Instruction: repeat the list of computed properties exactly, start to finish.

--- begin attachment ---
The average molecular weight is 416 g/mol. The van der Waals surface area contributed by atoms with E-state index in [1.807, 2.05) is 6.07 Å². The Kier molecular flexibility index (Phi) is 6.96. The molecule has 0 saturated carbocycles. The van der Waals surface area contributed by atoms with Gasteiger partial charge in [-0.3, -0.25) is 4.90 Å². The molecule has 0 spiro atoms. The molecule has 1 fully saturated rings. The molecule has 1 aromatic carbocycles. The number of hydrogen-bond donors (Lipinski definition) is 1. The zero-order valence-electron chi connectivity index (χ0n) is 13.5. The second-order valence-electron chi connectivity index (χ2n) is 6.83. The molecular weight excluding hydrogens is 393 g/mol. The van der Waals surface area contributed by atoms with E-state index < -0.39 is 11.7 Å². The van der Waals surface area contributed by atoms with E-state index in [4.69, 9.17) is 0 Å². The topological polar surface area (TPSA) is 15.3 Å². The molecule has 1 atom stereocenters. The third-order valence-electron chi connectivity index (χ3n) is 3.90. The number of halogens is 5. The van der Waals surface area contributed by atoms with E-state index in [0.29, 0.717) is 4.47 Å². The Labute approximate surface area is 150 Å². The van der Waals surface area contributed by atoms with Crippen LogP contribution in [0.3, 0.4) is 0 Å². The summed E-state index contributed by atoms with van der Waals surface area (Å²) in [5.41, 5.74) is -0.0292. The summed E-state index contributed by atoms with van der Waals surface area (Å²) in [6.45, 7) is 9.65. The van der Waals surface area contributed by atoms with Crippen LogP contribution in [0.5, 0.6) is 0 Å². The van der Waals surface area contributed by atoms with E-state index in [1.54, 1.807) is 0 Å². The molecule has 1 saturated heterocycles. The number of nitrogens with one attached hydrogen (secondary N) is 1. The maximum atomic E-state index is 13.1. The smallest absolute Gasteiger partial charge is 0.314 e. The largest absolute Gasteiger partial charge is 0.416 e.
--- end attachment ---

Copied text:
The average molecular weight is 416 g/mol. The van der Waals surface area contributed by atoms with E-state index in [1.807, 2.05) is 6.07 Å². The Kier molecular flexibility index (Phi) is 6.96. The molecule has 0 saturated carbocycles. The van der Waals surface area contributed by atoms with Gasteiger partial charge in [-0.3, -0.25) is 4.90 Å². The molecule has 0 spiro atoms. The molecule has 1 fully saturated rings. The molecule has 1 aromatic carbocycles. The number of hydrogen-bond donors (Lipinski definition) is 1. The zero-order valence-electron chi connectivity index (χ0n) is 13.5. The second-order valence-electron chi connectivity index (χ2n) is 6.83. The molecular weight excluding hydrogens is 393 g/mol. The van der Waals surface area contributed by atoms with E-state index < -0.39 is 11.7 Å². The van der Waals surface area contributed by atoms with E-state index in [4.69, 9.17) is 0 Å². The topological polar surface area (TPSA) is 15.3 Å². The molecule has 1 atom stereocenters. The third-order valence-electron chi connectivity index (χ3n) is 3.90. The number of halogens is 5. The van der Waals surface area contributed by atoms with E-state index in [0.29, 0.717) is 4.47 Å². The Labute approximate surface area is 150 Å². The van der Waals surface area contributed by atoms with Crippen LogP contribution in [0.3, 0.4) is 0 Å². The summed E-state index contributed by atoms with van der Waals surface area (Å²) in [5.41, 5.74) is -0.0292. The summed E-state index contributed by atoms with van der Waals surface area (Å²) in [6.45, 7) is 9.65. The van der Waals surface area contributed by atoms with Crippen LogP contribution in [0.5, 0.6) is 0 Å². The van der Waals surface area contributed by atoms with E-state index in [1.54, 1.807) is 0 Å². The molecule has 1 saturated heterocycles. The number of nitrogens with one attached hydrogen (secondary N) is 1. The maximum atomic E-state index is 13.1. The smallest absolute Gasteiger partial charge is 0.314 e. The largest absolute Gasteiger partial charge is 0.416 e.